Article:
Halszka Masash is one of the first virtual residencies at Metaverse Makeovers, an innovative augmented-reality nail art company based in Shanghai, Melbourne, Hong Kong, and online. They invite artists to create cross-cultural, collaborative, future-forward MM Nails by hosting "In-App" and "On-Nail" artist residencies.
China Residencies: How did you hear about the Metaverses Makeovers residency?
Halszka Masash: Through a friend, but I had also worked previously with Thea [Baumann] and Kati [Elizabeth], on other projects, so they were already aware of what I was able to produce.
CR: Had you been to (or thought about) going to China before?
HM: No I have never been to China previously, however it has always been on top of my list as I have always been enchanted by ancient Chinese culture.
CR: How did you become interested in working with nail art?
HM: Fashion has always been a strong element in my work and therefore the extension into beauty was very natural. I have always collected photographs of particularly over the top kawaii nail sets with chunky 3d’s.
CR: How familiar were you with Chinese culture, or did you speak any Chinese before starting the residency?
HM: I have never been to China, I do not speak Chinese, although I remember listening to my mother learning Chinese back in the early 2000’s. In terms of Chinese culture, I have a passion for Chinese Kung Fu films, everything to do with Chinese martial arts and the aesthetics of Chinese Opera. I collect pictures of ancient Chinese clothing and my favourite animal also comes from China, the red panda.
CR: What inspired you for your Bo-Peep designs?
HM: Bo peep designs were inspired by the year of The Sheep. We wanted to create a theme that involved the great attributes of the year of the sheep, money and gorgeous little lambs. We were well aware of the fact that the Chinese audience may not know of the Bo Peep fairytale, however we wanted to create a celebration and fusion of cultures.
GIF of Halszka Masash's Bo-Peep MM Nails
CR: What was it like to be on a virtual residency and work remotely?
HM: Working on a virtual residency, remotely seemed well fitted to my role at Metaverse Makeovers, after all we love technology. I'm a total geek at heart so I prefer online communication. Also being a very visual person, I think one can get a lot from being able to have visual records of conversations, images, mood boards and so forth. Future beauty tech is a world of files, folders, links and blogs, although at times I wish I could have witnessed the process of Shanghai based nail manufacturing.
CR: Did you collaborate with other artists at the residency?
HM: I most often collaborate with Kati Elizabeth, who is my product manager at Metaverse Makeovers.
CR: What’s it like to be an artist for a tech company?
HM: It is hard work, there are strict deadlines, specific budgets, target sales and technological restrictions which all make the artistic process completely different to the process most artists are used to working in. As an artist in a tech company one must do as much learning in a fast speed environment, as they do producing, to stay current with the evolving technology.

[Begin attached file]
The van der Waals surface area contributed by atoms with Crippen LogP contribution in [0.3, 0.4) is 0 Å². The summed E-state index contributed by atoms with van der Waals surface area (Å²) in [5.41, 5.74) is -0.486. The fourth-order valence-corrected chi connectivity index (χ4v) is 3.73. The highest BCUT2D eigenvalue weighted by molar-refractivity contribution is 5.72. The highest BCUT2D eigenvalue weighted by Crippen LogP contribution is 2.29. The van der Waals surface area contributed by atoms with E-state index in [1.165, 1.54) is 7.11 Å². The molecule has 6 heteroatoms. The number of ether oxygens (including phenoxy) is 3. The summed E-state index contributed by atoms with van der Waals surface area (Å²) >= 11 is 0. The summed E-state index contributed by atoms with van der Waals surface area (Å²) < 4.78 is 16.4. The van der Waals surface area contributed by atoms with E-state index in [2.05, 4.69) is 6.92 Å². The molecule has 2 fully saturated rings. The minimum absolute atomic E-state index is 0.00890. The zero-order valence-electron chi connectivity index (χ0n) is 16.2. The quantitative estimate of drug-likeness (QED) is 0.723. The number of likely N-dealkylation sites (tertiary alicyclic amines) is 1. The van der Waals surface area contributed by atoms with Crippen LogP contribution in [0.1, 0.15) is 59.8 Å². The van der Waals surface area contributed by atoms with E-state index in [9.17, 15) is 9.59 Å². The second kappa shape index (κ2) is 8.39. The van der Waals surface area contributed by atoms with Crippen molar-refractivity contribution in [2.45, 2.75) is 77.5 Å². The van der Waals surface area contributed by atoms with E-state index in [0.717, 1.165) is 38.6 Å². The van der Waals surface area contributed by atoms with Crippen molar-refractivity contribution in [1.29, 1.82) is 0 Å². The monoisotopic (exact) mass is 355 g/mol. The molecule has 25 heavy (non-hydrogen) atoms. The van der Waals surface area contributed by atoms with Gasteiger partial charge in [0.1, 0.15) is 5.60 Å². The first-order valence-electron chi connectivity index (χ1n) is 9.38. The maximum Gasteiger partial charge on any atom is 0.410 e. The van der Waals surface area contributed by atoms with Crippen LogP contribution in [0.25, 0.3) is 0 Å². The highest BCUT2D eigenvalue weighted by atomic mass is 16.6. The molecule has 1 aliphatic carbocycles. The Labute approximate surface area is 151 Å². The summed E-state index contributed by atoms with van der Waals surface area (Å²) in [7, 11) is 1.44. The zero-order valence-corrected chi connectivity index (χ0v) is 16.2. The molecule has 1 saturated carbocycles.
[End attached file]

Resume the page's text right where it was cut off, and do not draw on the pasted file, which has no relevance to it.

Screenshots of Halszka's WeChat, the popular Chinese messaging app Halszka, Kati, Thea & the Metaverse Makeovers team used to communicate & collaborate during the residency.
CR: For you, how do art and technology intertwine?
HM: For me art and technology have always intertwined, as I have a particular interest in virtual reality, augmented reality, in creating fantasy worlds which technology so successfully may assist in creating. For me, it's not about technology itself, it’s about what technology can help me imagine, fantasise and re-create. I see technology as a profound tool of communication in which I can create myself as who I want to be, not as what the burdens of reality impose on me.
CR: Did you notice any cultural difference in how technology and beauty are approached in China and Australia?
HM: Yes, in particularly in the usage of beauty apps. Cute, beauty apps, which give you rosy cheeks, big eyes and eyelashes are less popular in Australia. However this may be due to the fact that many Australian women just don't know about these Chinese apps, as they are often offered in selected languages. I also feel that the Australian tech market is more stereotypically masculine if not androgynous, so us girls who like more traditionally feminine aesthetics are not used to having the choice to have pretty tech things in general.
CR: What was the most difficult challenge you had to face during your residency?
HM: To make designs that “pop”, literally as AR designs on difficult surfaces. To work in a completely uncharted tech area, in a small team, of wonderful but overworked people. To stay online at ALL times of the day.
Scanning Halszka's nail designs with the Metaverse Makeovers app.
CR: Do you think you will continue creating nail art in the future?
HM: Yes, I think working at Metaverse Makeovers has further ignited my interest in beauty accessories in general.
CR: Are there any other projects you started or wished you had more time to do at the residency?
HM: Yes, there are a million things I wish I would have had the time to work on as part of my residency. These are all industry secrets however, but my dream would be to stay with Metaverse Makeovers and work towards creating a tech fantasy future by women for women.This interview was conducted over email by Sophia Wu & Kira Simon-Kennedy for China Residencies.